When first announced in 2017 (and formally opened in 2018), Italy’s investor visa didn’t turn as many heads as the government had expected. In a December 2019 analysis of the program, we explained why:
The investment requirements are the chief cause of [the program’s lack of success].
The IIV offers four routes of investment, which are:
- A €500,000 investment in an Italian “innovative startup”
- A €1,000,000 investment in an Italian limited company
- A €1,000,000 investment in a philanthropic initiative
- A €2,000,000 investment in Italian government bonds
What instantly catches the eye of any potential investor or RCBI agent is that the capital required – for a temporary residency permit, mind you – is out of tact with the rest of Europe’s programs.
Of the four options Italy offers, we can only classify one – government bonds – as low-risk. And even that is not obvious in 2019. The remaining three are all high-risk options.
In brief, higher prices and higher risk were to blame.
Then, this spring, at the height of the first Italian COVID-wave, the government made drastic changes to the program as part of the broader “Decreto Rilancio” (the Revival Decree), a set of legal amendments aiming to quickly bolster investment and job creation in Italy to help the economy recover from the pandemic.
The investment requirements for the program’s first two options were halved to EUR 250,000 and EUR 500,000, respectively. At the time, IMI described the changes as important but not sufficient to make the program a serious contender to Greece, Portugal, and Spain.
While a halving of investment requirements will certainly improve the program’s prospects, the scheme’s most significant obstacle is that only one of its four routes – that of government bonds, which requires virtually the same capital outlay as the direct route to EU citizenship in Cyprus, which would enable investors to reside in Italy in any case – is considered “low-risk”. Italy offers no real estate investment option.
Italy still offers no real estate option, but the latest round of amendments, first announced in September, included two crucial changes that will certainly bolster the program’s appeal:
“The Semplificazioni decree, of December,” explains Marco Bersani, founder of Bersani & Partners International Law, “exempted golden visa investors from the physical presence requirements until now imposed on holders of all categories of Italian residency visas.” Those rules, in effect, had obliged golden visa investors to physically remain in Italy for most of the year, a rarely-discussed but clear disadvantage in the golden visa market.
“This is a general rule applicable to all residence permits that states that the resident cannot stay outside of Italy for more than a half of the total duration of the permit,” clarifies Bersani. “So, for example, if you had a two-year permit [the initial duration for golden visa holders], you could not spend more than one year outside of Italy (except if you could prove you had valid reasons). That general rule, though still applicable for all other residence categories, no longer applies to golden visa investors.”
In effect, the change has reduced the physical presence day-count requirement for Italy’s investor visa to zero. The change has moved the Dolce Visa from a position of clear disadvantage compared to its competitors to having the most lax physical presence requirement among all EU golden visas.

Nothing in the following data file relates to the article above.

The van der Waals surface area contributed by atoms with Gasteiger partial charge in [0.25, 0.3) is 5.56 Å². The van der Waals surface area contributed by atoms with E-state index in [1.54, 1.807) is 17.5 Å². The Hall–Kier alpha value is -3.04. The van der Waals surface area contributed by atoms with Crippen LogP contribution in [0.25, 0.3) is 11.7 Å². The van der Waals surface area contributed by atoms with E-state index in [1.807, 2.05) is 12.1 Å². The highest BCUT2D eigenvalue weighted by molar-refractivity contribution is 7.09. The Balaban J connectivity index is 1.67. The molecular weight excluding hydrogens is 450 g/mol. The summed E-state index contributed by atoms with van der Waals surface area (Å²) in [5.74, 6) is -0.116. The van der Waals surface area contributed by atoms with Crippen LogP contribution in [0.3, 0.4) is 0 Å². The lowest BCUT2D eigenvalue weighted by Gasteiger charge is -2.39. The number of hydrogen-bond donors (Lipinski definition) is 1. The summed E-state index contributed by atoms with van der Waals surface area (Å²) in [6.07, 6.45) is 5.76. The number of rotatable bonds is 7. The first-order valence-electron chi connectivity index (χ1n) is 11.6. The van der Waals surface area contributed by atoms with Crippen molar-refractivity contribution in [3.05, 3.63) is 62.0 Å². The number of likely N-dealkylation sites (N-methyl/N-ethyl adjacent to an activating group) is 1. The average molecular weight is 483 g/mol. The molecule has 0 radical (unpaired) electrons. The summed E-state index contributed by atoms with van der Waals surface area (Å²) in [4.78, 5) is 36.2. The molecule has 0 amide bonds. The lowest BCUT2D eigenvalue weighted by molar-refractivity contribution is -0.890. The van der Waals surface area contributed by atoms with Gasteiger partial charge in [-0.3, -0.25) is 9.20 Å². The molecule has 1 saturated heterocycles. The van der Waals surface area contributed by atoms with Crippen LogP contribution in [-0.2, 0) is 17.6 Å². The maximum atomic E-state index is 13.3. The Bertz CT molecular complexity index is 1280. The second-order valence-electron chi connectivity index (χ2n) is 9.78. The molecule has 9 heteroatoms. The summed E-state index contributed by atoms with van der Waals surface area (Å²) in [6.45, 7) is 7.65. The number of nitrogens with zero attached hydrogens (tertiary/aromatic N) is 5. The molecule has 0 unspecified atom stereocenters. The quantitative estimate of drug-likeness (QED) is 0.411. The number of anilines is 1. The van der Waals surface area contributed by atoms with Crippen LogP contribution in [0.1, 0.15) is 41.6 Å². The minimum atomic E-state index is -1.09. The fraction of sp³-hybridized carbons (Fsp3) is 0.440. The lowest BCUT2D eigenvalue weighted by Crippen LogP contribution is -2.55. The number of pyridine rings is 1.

Apply and invest through a company
The second impactful change introduced in September has to do with what juridical person makes the investment. Individuals can now apply and make qualifying investments through their companies, thereby significantly reducing the financial risk of private individuals.
“The applicant,” points out Bersani, “can be a physical person (the norm among golden visas) or, alternatively, the CEO/Legal Representative of a foreign company. This allows, technically, for the investment to be made through the applicant’s company.
Bersani highlights two additional competitive advantages for Italy.
Application-related risk to the principal investment, he illustrates, is effectively absent in Italy because, unlike in many other programs, the government does not ask for the investment to be concluded until after the visa has been approved. In other words, there is no risk of investing in vain.
For those willing to become tax residents in Italy, Bersani adds, the new EUR 100,000 flat tax on global earnings regime also offers considerable advantages to high-income individuals. Though this is a clear advantage over Spain’s golden visa, both Portugal (through the Non-Habitual Resident regime) and Greece (lump-sum tax offers for as little as EUR 25,000 a year) can boast of similar advantages.
One disadvantage that remains for the Italian program is that all Italian residence visas require that the applicant maintain a home in Italy.
“The law requires that the applicant have a ‘suitable’ house in proportion to the amount of people who will live there. So, for example, if you have declared to the consulate that you will be bringing four family members and your rental agreement shows you will be living in a studio apartment, that won’t be accepted.”
On the whole, however, the Italian Dolce Visa has come a long way in the short time since it was first introduced, and the government has consistently demonstrated a willingness to enhance it.
“In conclusion,” says Bersani, “the Italian program has evolved enormously since the beginning and is now ‘a real golden visa’.”
The post Italy’s September Amendments to “La Dolce Visa” Finally Makes it a “Real Golden Visa” appeared first on Investment Migration Insider.